AGDC ultimately wants another player to take over as lead sponsor of Alaska LNG but the market conditions could make finding one more difficult.
If Alaska wishes to develop its stranded gas, rather than leaving it in the ground, it will likely have no choice but to turn to LNG exports. “Liquefaction is really the only option as the US and Canadian gas markets do not require more pipeline gas, given the growth in shale gas,” said Henderson. “The key question is whether the gas should be liquefied in southern Alaska, having been brought there in a long and expensive pipeline, or whether it should be liquefied close to the production area but in a smaller plant.”
Indeed, this is the other option that Lloyd Energy is considering for Alaska. Its wholly-owned Qilak LNG project would be significantly smaller than Alaska LNG, with a proposed capacity of 4mn mt/year from its first phase. Under Qilak’s plans, LNG would be shipped directly from the North Slope, possibly using a floating liquefaction vessel. These plans are still at a preliminary stage, but they are moving forward.
“Qilak LNG has completed a pre-feasibility study on development concepts for the liquefaction facility and on shipping LNG through Arctic waters directly to Asian markets,” Qilak’s chairman and CEO, Mead Treadwell – a former Lieutenant Governor of Alaska – told NGW. “We are currently organising a more comprehensive feasibility study with contractors, acquiring the data necessary for permitting, having informal meetings with permitting agencies regarding our permitting which is expected to begin with formal filings early next year, and continuing conversations with offtake project developers in Asia,” he said.
The project’s breakeven cost will depend on revised construction and operational costs from an upcoming feasibility study, among other factors, including LNG market prices.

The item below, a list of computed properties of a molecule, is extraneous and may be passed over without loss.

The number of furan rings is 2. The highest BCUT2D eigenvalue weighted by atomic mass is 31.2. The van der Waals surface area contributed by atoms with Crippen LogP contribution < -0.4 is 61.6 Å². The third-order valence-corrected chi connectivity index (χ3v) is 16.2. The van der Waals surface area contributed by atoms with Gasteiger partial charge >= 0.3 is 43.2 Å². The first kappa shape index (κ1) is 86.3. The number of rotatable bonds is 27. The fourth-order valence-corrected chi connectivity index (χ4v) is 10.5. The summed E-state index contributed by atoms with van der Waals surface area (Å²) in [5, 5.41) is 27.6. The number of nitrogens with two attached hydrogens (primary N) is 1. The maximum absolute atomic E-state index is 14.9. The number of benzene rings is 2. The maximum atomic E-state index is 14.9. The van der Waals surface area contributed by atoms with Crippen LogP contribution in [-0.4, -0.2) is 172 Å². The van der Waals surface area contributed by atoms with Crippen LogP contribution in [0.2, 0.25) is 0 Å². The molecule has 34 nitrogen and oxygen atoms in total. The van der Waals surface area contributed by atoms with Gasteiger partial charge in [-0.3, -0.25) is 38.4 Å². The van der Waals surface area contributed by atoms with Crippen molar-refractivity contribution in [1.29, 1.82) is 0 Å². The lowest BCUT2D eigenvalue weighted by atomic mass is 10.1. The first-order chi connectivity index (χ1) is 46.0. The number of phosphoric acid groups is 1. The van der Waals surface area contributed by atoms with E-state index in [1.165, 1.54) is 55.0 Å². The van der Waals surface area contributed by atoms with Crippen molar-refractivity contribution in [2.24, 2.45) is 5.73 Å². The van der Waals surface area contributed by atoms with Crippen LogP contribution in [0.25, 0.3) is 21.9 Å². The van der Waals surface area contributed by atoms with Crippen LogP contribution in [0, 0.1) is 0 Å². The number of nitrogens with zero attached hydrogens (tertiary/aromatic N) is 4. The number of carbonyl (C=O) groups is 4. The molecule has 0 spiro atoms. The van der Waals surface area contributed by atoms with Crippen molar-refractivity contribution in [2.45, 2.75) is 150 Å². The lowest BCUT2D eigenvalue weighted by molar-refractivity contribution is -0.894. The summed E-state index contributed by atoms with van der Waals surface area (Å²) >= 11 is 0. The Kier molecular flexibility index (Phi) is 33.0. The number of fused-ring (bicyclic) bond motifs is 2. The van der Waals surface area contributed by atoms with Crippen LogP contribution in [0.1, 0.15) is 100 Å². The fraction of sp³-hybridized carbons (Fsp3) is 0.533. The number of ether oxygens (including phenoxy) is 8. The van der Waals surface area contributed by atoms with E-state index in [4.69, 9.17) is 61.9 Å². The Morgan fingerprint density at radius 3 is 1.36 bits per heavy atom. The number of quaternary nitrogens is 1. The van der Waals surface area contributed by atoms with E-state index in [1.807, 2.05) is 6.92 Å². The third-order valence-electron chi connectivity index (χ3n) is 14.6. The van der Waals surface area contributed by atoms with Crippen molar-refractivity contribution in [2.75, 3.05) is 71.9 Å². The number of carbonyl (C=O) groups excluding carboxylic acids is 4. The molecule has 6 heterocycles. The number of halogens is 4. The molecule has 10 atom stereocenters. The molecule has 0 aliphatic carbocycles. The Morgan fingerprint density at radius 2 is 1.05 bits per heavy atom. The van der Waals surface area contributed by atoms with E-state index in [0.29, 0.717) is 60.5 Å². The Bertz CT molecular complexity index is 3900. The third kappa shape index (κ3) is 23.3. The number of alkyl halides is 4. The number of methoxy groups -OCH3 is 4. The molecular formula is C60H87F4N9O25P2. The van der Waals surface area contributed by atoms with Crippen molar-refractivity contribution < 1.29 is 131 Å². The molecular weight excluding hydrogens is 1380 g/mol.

“Overall, however, we believe long-term LNG prices will prevail at levels sufficient to bring new supplies to market, and we believe that as the third closest (after Sakhalin and Indonesia) supplier to markets in northeast Asia and with access to stranded gas supplies, we will have a competitive project,” Treadwell said. “Despite current LNG prices and the current Covid-19 situation, we see demand continuing to grow in Asia sufficient to take LNG from our proposed 4-8mn mt/year project by 2027.”
The company is hoping to capitalise on the latest developments in Arctic LNG technology, possibly using a gravity-based system as is planned for Novatek’s Arctic LNG-2 as well as reproducing its winterised LNG tankers in order to gain a competitive edge, although it has not hit on a definite plan. “The Yamal Project and its Arctic LNG 2 expansion plans have shown that Arctic shipment is possible, and in the most extreme ice-coverage years, our project has just 600 miles to open water compared to 2,600 miles for Pacific-bound Yamal cargoes,” Treadwell said. And additionally it is worth pointing out the higher efficiencies of liquefaction at those latitudes: a nominal 8mn mt/yr plant could produce close to 9mn mt/yr, based on the experience at Yamal LNG.
And at a time of low LNG prices and a growing amount of choice for buyers, smaller ventures may find it easier to secure enough commercial support to proceed. “This project seems like a more sensible idea at present, avoiding the huge capex for a pipeline to take the gas south before being liquefied,” Henderson commented. “The smaller plant would also be more flexible and could always be expanded with extra trains at a later date if the market improves. The developers would also be putting a lot less capital at risk, which would clearly be a good thing in today's market when cash flow has been sharply reduced.”
However, the North Slope has around 35 trillion ft3 of proven gas reserves, a potential resource of another 200 trillion ft3 of conventional gas, plus around 590 trillion ft3 of unconventional gas that could be tapped with advances in drilling. The state will be working to establish the economic viability of Alaska LNG in order to tap far more of its gas than Qilak alone could liquefy.